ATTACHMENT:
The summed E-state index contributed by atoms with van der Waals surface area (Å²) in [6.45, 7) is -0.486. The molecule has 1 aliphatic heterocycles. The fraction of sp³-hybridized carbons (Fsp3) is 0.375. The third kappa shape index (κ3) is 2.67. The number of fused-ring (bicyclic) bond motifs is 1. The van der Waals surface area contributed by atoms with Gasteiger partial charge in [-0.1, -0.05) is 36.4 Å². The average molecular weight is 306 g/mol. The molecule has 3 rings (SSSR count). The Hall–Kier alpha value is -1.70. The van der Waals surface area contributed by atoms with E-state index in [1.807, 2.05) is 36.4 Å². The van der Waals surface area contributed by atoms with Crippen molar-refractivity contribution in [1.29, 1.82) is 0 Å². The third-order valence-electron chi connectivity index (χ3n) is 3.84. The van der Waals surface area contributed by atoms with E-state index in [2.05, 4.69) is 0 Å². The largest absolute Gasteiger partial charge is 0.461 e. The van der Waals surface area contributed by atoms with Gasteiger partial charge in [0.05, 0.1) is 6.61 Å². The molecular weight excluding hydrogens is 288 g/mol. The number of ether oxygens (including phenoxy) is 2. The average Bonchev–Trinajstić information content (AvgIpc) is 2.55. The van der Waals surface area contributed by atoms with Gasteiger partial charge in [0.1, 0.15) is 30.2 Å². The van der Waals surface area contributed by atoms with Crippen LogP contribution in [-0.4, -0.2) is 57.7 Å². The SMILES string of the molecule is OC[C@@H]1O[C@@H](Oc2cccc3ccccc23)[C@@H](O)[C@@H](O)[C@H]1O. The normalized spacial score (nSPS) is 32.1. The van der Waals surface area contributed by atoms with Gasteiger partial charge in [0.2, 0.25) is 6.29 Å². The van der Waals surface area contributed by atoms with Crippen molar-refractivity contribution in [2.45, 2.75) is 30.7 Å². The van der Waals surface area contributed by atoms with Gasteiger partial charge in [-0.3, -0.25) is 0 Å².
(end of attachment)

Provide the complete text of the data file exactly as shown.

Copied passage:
The summed E-state index contributed by atoms with van der Waals surface area (Å²) in [6.45, 7) is -0.486. The molecule has 1 aliphatic heterocycles. The fraction of sp³-hybridized carbons (Fsp3) is 0.375. The third kappa shape index (κ3) is 2.67. The number of fused-ring (bicyclic) bond motifs is 1. The van der Waals surface area contributed by atoms with Gasteiger partial charge in [-0.1, -0.05) is 36.4 Å². The average molecular weight is 306 g/mol. The molecule has 3 rings (SSSR count). The Hall–Kier alpha value is -1.70. The van der Waals surface area contributed by atoms with E-state index in [1.807, 2.05) is 36.4 Å². The van der Waals surface area contributed by atoms with Crippen molar-refractivity contribution in [1.29, 1.82) is 0 Å². The third-order valence-electron chi connectivity index (χ3n) is 3.84. The van der Waals surface area contributed by atoms with E-state index in [2.05, 4.69) is 0 Å². The largest absolute Gasteiger partial charge is 0.461 e. The van der Waals surface area contributed by atoms with Gasteiger partial charge in [0.05, 0.1) is 6.61 Å². The molecular weight excluding hydrogens is 288 g/mol. The number of ether oxygens (including phenoxy) is 2. The average Bonchev–Trinajstić information content (AvgIpc) is 2.55. The van der Waals surface area contributed by atoms with Gasteiger partial charge in [0.1, 0.15) is 30.2 Å². The van der Waals surface area contributed by atoms with Crippen LogP contribution in [-0.4, -0.2) is 57.7 Å². The SMILES string of the molecule is OC[C@@H]1O[C@@H](Oc2cccc3ccccc23)[C@@H](O)[C@@H](O)[C@H]1O. The normalized spacial score (nSPS) is 32.1. The van der Waals surface area contributed by atoms with Gasteiger partial charge in [0.2, 0.25) is 6.29 Å². The van der Waals surface area contributed by atoms with Crippen molar-refractivity contribution in [2.45, 2.75) is 30.7 Å². The van der Waals surface area contributed by atoms with Gasteiger partial charge in [-0.3, -0.25) is 0 Å².